Ever since I first heard of Tulips on Troost a few years ago, I’ve thought the nonprofit exemplified the kind of restoration that builds community, and I wanted to find out more about it. My reasons for supporting this group go far beyond my passion for tulips, so I will briefly explain.
Troost as a Racial Line
Kansas Citians like myself know that the city has always been racially divided. Before World War II, blacks were restricted to living in the areas north of 27th Street, which included the fabled 18th and Vine jazz district. White people lived in the South Side or Southtown, which encompasses areas on either side of Troost Avenue from 27th to 75th. My father grew up east of Troost in the 1930s.
After the war, white people left those neighborhoods, and blacks moved in. Over time, Troost became a dividing line between the more prosperous white and the neglected black areas of town, symbolizing blight and danger. In the map below, Troost is not labeled, but you can find it by looking at the place where the green area (black neighborhoods) meets the blue area (white neighborhoods).
I’ve never feared the areas around Troost the way some Kansas Citians do, but I had no idea how to soften the racial divide. But Durwin Rice, co-founder of Tulips on Troost, did have a catchy idea—plant tulips. On my last trip home, I arranged to interview him.
According to Rice, Tulips on Troost aims to remind Kansas Citians of all the avenue’s history, not just the last fifty years of neglect, and to honor Benoist Troost, Kansas City’s first doctor, for whom the street is named. Troost is a Dutch word, so tulips, associated with Holland, were perfect for encouraging a new view of color on the avenue.
Historical reasons aside, tulips bring the bright colors of spring to an avenue lined with shuttered historic buildings and services for homeless people. They get the media’s attention. As Rice said, they make people smile. And when I drove the length of Troost Avenue and saw the bright blooms bending in the breeze, I did smile.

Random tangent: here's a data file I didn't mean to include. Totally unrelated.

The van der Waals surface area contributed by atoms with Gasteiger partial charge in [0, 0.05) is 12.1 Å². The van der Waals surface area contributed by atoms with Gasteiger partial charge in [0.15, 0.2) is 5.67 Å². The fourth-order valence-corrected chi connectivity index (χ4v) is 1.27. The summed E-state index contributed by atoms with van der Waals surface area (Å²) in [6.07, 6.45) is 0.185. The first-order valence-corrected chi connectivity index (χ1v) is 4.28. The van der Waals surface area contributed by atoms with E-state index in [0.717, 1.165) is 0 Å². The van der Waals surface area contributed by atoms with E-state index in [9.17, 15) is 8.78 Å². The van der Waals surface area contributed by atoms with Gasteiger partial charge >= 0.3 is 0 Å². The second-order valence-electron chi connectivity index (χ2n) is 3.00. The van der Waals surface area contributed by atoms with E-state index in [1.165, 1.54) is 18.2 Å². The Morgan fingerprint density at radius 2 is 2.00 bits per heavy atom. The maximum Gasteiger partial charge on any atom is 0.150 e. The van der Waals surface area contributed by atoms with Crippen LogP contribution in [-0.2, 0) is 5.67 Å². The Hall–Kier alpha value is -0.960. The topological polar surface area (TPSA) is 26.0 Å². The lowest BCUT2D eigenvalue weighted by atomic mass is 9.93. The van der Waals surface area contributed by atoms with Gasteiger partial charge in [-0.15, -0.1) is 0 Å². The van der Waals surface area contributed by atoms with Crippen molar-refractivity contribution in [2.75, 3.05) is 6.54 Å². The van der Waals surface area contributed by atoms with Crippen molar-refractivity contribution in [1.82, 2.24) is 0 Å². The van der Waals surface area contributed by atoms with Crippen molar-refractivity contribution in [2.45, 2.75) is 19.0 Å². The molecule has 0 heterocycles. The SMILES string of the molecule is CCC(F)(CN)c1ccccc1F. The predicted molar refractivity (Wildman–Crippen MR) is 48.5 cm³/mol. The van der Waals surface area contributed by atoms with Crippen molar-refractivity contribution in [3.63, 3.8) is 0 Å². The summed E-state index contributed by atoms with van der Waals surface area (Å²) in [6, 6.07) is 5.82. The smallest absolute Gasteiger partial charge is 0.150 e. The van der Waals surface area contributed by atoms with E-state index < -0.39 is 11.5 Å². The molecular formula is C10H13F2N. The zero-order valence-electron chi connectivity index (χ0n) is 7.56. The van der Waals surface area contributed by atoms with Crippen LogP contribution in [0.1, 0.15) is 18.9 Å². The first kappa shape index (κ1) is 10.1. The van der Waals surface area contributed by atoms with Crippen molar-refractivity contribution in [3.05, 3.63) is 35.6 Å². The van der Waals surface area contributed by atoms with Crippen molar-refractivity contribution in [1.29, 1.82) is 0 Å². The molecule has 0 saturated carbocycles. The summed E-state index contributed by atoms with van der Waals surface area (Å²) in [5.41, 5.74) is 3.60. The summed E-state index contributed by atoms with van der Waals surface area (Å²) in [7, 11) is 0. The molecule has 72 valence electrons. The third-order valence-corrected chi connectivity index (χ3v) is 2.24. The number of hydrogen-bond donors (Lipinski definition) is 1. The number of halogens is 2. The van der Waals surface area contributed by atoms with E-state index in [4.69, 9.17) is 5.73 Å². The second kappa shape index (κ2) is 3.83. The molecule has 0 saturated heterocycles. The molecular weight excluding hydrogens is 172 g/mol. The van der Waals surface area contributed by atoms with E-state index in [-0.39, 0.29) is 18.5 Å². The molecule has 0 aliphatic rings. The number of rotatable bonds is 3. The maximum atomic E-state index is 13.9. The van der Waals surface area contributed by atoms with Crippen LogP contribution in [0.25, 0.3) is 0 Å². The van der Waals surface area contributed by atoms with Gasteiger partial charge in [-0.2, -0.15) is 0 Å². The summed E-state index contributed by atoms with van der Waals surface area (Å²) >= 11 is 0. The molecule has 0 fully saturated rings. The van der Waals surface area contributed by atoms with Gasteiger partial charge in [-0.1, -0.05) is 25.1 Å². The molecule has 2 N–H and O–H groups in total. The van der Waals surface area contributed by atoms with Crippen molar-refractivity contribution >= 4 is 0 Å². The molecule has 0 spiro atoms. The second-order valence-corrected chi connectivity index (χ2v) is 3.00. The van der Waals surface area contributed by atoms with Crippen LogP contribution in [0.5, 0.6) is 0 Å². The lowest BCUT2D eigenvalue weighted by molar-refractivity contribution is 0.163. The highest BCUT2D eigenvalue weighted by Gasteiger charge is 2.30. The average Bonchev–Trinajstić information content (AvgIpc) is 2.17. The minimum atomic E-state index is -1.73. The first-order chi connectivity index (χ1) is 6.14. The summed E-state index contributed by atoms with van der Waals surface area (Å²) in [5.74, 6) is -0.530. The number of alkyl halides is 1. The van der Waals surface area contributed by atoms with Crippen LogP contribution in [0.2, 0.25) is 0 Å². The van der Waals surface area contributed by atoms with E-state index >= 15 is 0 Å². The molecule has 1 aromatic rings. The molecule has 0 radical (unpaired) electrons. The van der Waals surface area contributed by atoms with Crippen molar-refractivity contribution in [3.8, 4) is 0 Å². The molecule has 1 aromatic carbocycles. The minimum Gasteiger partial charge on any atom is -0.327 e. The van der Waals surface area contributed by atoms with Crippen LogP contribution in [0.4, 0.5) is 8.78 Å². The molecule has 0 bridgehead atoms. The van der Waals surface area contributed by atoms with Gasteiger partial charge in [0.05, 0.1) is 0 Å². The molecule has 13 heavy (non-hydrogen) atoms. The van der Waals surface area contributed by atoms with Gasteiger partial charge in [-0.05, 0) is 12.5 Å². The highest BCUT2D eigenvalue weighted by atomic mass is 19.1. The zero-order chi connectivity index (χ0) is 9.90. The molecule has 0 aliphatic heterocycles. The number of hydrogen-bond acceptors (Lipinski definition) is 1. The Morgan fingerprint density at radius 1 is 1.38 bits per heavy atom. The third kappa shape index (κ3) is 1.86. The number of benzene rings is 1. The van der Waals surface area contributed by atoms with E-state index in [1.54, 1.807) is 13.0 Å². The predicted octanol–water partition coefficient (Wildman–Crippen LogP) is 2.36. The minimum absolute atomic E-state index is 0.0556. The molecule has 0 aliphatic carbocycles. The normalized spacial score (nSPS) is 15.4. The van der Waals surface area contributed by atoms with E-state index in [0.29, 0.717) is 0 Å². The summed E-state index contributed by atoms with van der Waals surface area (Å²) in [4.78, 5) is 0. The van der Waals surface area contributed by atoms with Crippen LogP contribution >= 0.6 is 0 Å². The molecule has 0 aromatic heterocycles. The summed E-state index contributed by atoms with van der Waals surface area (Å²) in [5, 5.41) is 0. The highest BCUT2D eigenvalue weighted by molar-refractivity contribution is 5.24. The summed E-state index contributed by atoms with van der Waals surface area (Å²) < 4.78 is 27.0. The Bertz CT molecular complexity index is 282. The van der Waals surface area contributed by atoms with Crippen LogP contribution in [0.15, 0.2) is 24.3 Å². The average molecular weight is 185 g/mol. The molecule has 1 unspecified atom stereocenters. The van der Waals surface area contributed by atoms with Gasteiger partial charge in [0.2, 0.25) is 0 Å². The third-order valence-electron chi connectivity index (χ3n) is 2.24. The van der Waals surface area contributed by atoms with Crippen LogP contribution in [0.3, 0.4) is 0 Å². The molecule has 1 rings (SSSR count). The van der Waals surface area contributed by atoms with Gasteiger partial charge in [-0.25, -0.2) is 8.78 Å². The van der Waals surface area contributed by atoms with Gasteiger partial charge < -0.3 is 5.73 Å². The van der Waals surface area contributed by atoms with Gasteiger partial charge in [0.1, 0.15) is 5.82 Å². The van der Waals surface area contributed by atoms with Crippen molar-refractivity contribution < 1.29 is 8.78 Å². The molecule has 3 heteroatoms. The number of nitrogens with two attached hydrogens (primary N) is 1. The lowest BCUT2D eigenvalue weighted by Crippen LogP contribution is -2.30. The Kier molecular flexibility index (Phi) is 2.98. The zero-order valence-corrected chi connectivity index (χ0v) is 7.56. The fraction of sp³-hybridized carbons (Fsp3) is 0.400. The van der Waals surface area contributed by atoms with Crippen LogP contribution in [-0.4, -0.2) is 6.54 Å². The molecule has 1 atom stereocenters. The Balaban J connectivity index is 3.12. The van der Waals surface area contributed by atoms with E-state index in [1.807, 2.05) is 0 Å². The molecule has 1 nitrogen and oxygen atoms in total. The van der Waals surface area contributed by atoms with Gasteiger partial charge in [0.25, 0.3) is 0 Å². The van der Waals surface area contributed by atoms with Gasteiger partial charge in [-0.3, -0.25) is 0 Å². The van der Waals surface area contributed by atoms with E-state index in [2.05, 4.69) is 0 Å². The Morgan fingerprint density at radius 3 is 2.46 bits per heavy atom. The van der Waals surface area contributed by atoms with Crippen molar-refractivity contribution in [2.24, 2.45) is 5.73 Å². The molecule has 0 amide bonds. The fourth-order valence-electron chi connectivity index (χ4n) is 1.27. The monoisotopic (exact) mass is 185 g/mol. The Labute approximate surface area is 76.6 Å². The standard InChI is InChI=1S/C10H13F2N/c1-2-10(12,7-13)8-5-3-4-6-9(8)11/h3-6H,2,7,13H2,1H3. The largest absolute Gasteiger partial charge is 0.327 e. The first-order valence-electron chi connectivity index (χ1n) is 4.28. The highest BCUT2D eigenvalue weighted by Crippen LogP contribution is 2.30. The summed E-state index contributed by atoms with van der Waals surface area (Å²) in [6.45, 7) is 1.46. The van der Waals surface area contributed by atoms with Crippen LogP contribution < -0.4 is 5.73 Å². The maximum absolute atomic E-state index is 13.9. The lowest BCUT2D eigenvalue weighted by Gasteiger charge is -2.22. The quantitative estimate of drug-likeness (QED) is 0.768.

I started at the northern end of Troost, near the Missouri River from which Kansas City flows south. At 10th Street in the West Paseo neighborhood, I found a narrow sidewalk strip thick with blooms.
These days Tulips on Troost partners with neighborhood groups that recruit volunteers. The tulips pictured above are some of the 8,000 bulbs those volunteers planted last year in West Paseo. In fall 2015 they’ll plant more in that neighborhood.
As I stood on Troost, trying for a decent photo in the glaring sun, a woman stopped to ask me what I was photographing, as people often do. She seemed amazed that the beds had not been trashed by homeless people coming to the mission across the street.
Caring for Tulips, Revitalizing Kansas City
One of the drawbacks of planting tulips for beautification is that they thin out after a few years. This bed at 18th Street, planted in 2011, still has plenty of my favorite Queen of the Night tulips, so purple they are almost black. But soon it will need replenishment.
And there lies the challenge for Tulips on Troost. Do they stick with the approach used since 2007, which Durwin Rice called “guerrilla,” in which they put tulips anywhere they could? It works: since 2007 volunteers have planted about 800,000 bulbs. Or do they get more disciplined and focus on showcase beds that are re-bulbed every year? That would surely require more money and might limit the areas that could be planted.
Halfway down Troost at 54th, Rockhurst University’s monochrome beds argue for the showcase approach. Even this late in the blooming season, they are still stunning.
But in this vacant lot across from the university entrance, I spotted tulips spirited and hardy enough to rise above the dandelions year after year. To me, they embody the spirit of Troost: embattled but persistent, a beautiful example of a community rebuilding itself.
Postscript: Two Views of Restoration
When I told Durwin Rice I thought planting tulips was a form of restoration, he became a little sad. He thinks of restoration as preserving historic homes, and he now lives in a large home on Benton, about a mile east of Troost, that he and his partner have restored. Too many old homes in black neighborhoods are being replaced with modern buildings for his taste. He said he feels like a lonely voice in the wilderness, and he hopes more Kansas Citians will come to see the old homes and old neighborhoods as worthy of preservation.
The top two pictures here are of the planting at the 70th Street YMCA, in 2007 and 2015. The bottom two come from 85th Street, in the Marlborough neighborhood, near the end of Troost.
For an amusing tour of Kansas City, watch this video from sketch comedy troupe Bottoms Up
More from Durwin Rice about Tulips on Troost